While these medications work for many people with erectile dysfunction, they don't work for everyone. It is also important to know that not everyone is a suitable candidate for these drugs. If these issues are true in your case, there are other options to consider.

To bypass roadblocks along the brain-to-penis highway, drugs can be injected or inserted directly into the penis. While some men find this painful to think about, many others find that it can restore a satisfying sex life and is highly effective.

One simple device now making a comeback is the penile pump. It's a vacuum pump that lets a man draw blood into the penis. A constriction ring placed at the base of the penis keeps the penis erect during intercourse.

Other men prefer to undergo surgery for the insertion of a penile implant. The simplest and most durable of these is a flexible rod that allows the penis to be folded away when not in use. Other men prefer a fluid-filled implant that lets them pump the penis erect.

Sexuality
Learning to overcome ED is like learning any sexual skill; it takes patience, practice, and a partner. Solving erection problems is only a part of regaining a satisfying sex life. You and your partner have a whole world of erotic possibilities to explore. Remember the sexiest word in the language: communication.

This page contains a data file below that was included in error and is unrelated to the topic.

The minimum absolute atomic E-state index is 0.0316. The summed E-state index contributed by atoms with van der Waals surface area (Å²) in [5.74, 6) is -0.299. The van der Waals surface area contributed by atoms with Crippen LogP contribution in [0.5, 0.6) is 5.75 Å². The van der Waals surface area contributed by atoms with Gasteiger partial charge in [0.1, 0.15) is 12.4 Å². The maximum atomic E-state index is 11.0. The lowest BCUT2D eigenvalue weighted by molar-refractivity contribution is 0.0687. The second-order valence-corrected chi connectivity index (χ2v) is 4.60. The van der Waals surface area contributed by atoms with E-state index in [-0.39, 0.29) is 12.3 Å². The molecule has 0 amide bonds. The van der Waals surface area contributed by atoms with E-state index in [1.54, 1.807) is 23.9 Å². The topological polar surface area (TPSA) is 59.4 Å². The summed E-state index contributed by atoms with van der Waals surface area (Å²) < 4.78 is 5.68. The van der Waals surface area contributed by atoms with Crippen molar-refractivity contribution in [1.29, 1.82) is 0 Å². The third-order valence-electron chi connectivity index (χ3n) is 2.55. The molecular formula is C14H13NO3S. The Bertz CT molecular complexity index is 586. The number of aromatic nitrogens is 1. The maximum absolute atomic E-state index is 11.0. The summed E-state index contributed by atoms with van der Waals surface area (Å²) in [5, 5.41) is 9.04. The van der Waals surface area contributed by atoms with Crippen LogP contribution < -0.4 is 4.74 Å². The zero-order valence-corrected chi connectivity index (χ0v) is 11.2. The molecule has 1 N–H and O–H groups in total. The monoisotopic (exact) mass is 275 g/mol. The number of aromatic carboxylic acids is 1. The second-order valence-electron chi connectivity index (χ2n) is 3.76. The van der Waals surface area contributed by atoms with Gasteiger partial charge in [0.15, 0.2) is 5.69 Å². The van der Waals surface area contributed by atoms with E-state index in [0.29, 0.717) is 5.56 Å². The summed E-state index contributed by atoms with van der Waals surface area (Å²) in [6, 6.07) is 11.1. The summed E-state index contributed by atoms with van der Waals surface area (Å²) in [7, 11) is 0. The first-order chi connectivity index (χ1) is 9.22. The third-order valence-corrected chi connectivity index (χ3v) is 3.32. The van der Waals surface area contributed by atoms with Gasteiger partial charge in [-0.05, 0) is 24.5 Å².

Erectile Dysfunction: Diagnosing Erectile Dysfunction
Because there are a variety of causes for ED, there are several different tests your doctor may use to diagnose the condition and determine its cause. Only after the cause of ED is determined can it be effectively treated.

Before ordering any tests, your doctor will review your medical history and perform a thorough physical examination. The doctor will also "interview" you about your personal and sexual history. Some of these questions will be very personal and may feel intrusive. However, it is important that you answer these questions honestly. The questions asked may include:

What medications or drugs are you currently using? This includes prescription drugs, over-the-counter drugs, herbal supplements, dietary supplements, and illegal drugs or alcohol.
Have you had any psychological problems such as stress, anxiety and depression?
When did you first notice symptoms of ED?
What are the frequency, quality, and duration of any erections you have had?
What are the specifics of the circumstances under which ED first occurred?
Do/did you experience erections at night or during the morning?
What sexual techniques do you use?
Are there problems in your current relationship?
Do you have more than one sexual partner?
If you have more than one partner, do you experience ED with one or both?
The doctor may also wish to interview your sexual partner since your partner may be able to offer in sight about the underlying causes.

After your physical examination and interview, your doctor may then order any one of the following tests: